FIG. 5 is a view in perspective showing the completed delay line prior to the placement of a protective sleeve thereover, where one is required, with the coil wound over the ground plane support.
FIG. 6 is an end view of the coil of FIG. showing one manner in which connections are made to the coil and to the ground plane.
Referring first to FIG. 1, the new ground plane structure consists of a thin, flexible sheet of mylar 10, which is from 4; mil to 1 mil in thickness, and has a silver ground plane pattern 11 placed thereon in any suitable manner, as for instance, by a silk screening process having an appropriate pattern to form the ground plane of a delay line. This pattern will be hereinafter more specifically described in detail.
A copper tape 12 is placed on the pattern 11 in the manner shown in FIG. 1, so that it establishes contact with the silver pattern and extends beyond the edge of the mylar base in order to form a terminal connector strip 13. As previously pointed out, the copper tape 12 is provided with an adhesive particularly on the surface which engages the ground plane printed pattern 1 1, this adhesive being of such a nature that electric current may readily flow therethrough into the copper tape 12 and thus to the terminal extension of the ground plane structure consisting of the remainder 13 of the copper tape which extends beyond the edge of the ground plane structure.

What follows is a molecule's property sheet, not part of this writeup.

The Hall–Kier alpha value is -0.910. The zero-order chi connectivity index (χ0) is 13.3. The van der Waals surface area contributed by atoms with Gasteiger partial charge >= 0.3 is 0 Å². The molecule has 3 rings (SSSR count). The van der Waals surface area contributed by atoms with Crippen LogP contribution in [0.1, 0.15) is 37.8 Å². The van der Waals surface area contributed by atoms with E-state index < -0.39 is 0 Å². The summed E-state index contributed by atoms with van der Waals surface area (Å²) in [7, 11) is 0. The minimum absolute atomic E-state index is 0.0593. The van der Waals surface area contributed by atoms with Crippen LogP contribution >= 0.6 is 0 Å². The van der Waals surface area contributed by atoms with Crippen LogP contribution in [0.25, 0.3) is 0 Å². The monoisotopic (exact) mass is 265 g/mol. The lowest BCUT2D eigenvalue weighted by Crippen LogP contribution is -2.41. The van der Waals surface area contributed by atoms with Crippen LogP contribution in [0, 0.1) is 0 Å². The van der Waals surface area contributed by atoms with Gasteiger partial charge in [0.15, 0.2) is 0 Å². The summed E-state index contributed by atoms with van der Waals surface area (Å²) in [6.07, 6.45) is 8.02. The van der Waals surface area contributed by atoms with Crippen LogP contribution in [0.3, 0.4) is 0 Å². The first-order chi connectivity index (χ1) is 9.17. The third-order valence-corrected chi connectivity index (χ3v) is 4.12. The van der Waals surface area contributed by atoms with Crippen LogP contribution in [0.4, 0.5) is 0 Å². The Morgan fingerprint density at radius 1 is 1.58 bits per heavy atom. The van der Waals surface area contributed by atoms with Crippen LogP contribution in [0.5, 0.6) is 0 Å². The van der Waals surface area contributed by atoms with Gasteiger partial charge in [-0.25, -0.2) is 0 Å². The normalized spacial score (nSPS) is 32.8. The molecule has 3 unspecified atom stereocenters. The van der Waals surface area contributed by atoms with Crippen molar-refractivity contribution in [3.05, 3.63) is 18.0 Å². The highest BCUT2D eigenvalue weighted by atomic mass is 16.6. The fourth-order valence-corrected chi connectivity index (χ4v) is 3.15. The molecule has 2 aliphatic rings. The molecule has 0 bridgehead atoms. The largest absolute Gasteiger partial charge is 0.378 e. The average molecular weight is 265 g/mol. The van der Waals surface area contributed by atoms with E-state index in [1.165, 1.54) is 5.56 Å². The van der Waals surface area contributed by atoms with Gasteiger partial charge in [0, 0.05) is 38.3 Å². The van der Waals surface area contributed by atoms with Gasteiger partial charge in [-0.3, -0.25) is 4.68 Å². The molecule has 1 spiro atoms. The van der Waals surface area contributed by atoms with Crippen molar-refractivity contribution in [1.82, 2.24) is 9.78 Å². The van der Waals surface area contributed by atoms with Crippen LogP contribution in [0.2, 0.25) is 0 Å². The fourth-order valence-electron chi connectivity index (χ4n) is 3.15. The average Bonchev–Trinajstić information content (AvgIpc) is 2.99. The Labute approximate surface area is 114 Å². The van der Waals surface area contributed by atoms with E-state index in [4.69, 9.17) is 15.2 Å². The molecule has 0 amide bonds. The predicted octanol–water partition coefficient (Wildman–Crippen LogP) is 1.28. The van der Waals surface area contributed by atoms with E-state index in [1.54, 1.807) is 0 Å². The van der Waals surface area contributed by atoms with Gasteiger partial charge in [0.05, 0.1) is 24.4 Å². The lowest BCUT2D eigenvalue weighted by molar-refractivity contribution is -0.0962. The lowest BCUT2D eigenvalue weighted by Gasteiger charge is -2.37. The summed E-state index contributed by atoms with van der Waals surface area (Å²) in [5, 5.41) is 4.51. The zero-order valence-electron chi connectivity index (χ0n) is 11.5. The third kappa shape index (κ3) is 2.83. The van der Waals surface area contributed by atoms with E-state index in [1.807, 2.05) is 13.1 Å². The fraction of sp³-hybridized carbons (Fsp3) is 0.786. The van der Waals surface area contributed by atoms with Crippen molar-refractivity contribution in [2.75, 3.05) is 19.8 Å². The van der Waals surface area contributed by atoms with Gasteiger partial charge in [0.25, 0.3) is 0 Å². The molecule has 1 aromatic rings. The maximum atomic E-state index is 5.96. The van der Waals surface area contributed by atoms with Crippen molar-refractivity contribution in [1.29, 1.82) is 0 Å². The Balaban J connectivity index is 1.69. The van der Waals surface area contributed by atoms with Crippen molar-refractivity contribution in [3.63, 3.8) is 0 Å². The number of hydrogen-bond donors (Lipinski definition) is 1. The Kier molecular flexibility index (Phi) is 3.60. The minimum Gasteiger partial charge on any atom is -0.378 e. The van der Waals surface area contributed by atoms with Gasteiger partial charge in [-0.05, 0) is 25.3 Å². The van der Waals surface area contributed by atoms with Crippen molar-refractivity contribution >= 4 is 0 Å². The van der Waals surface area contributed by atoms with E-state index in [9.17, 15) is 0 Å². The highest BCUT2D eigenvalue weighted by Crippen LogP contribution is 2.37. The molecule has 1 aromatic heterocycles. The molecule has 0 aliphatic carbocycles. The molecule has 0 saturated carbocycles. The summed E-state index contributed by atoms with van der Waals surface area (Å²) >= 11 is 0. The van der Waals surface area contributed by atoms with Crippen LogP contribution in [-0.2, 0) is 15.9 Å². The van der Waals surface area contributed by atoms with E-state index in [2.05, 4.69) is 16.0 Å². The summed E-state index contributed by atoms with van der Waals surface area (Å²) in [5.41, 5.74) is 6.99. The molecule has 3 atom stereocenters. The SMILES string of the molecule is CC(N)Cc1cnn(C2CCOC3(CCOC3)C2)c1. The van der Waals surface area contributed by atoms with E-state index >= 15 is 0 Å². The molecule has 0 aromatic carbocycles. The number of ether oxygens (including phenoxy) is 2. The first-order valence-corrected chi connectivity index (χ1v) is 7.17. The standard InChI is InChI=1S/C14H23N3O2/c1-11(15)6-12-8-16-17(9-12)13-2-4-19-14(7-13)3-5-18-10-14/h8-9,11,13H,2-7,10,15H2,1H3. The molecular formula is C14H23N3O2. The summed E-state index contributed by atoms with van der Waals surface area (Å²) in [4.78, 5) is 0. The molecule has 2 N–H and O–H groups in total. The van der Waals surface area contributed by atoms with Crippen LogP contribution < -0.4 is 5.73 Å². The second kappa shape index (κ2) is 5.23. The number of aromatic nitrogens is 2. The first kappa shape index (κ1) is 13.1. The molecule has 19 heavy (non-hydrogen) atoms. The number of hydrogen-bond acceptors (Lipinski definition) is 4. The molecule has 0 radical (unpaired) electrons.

The ground plane structure 10 is then, as seen in FIG. 2, placed on an insulating tube 15 and wrapped around to produce the end result shown in FIGS. 3 and 4.